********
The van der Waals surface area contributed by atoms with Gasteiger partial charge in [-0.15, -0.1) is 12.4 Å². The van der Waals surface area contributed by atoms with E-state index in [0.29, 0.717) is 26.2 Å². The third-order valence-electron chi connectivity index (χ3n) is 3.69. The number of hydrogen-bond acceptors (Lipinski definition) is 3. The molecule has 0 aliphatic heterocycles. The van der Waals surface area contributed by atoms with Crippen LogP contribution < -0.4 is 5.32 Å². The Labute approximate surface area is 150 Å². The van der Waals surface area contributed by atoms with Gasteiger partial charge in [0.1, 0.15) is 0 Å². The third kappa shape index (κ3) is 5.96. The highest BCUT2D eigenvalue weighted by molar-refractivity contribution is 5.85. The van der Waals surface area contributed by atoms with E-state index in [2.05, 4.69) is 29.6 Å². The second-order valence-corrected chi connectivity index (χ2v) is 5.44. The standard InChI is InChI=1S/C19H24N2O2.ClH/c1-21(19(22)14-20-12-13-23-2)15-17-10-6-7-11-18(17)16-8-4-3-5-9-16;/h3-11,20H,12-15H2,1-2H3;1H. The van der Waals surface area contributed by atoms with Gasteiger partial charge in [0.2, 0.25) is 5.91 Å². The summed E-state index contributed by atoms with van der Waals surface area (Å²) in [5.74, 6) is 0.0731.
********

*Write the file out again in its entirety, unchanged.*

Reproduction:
The van der Waals surface area contributed by atoms with Gasteiger partial charge in [-0.15, -0.1) is 12.4 Å². The van der Waals surface area contributed by atoms with E-state index in [0.29, 0.717) is 26.2 Å². The third-order valence-electron chi connectivity index (χ3n) is 3.69. The number of hydrogen-bond acceptors (Lipinski definition) is 3. The molecule has 0 aliphatic heterocycles. The van der Waals surface area contributed by atoms with Crippen LogP contribution < -0.4 is 5.32 Å². The Labute approximate surface area is 150 Å². The van der Waals surface area contributed by atoms with Gasteiger partial charge in [0.1, 0.15) is 0 Å². The third kappa shape index (κ3) is 5.96. The highest BCUT2D eigenvalue weighted by molar-refractivity contribution is 5.85. The van der Waals surface area contributed by atoms with E-state index in [2.05, 4.69) is 29.6 Å². The second-order valence-corrected chi connectivity index (χ2v) is 5.44. The standard InChI is InChI=1S/C19H24N2O2.ClH/c1-21(19(22)14-20-12-13-23-2)15-17-10-6-7-11-18(17)16-8-4-3-5-9-16;/h3-11,20H,12-15H2,1-2H3;1H. The van der Waals surface area contributed by atoms with Gasteiger partial charge in [0.2, 0.25) is 5.91 Å². The summed E-state index contributed by atoms with van der Waals surface area (Å²) in [5.74, 6) is 0.0731.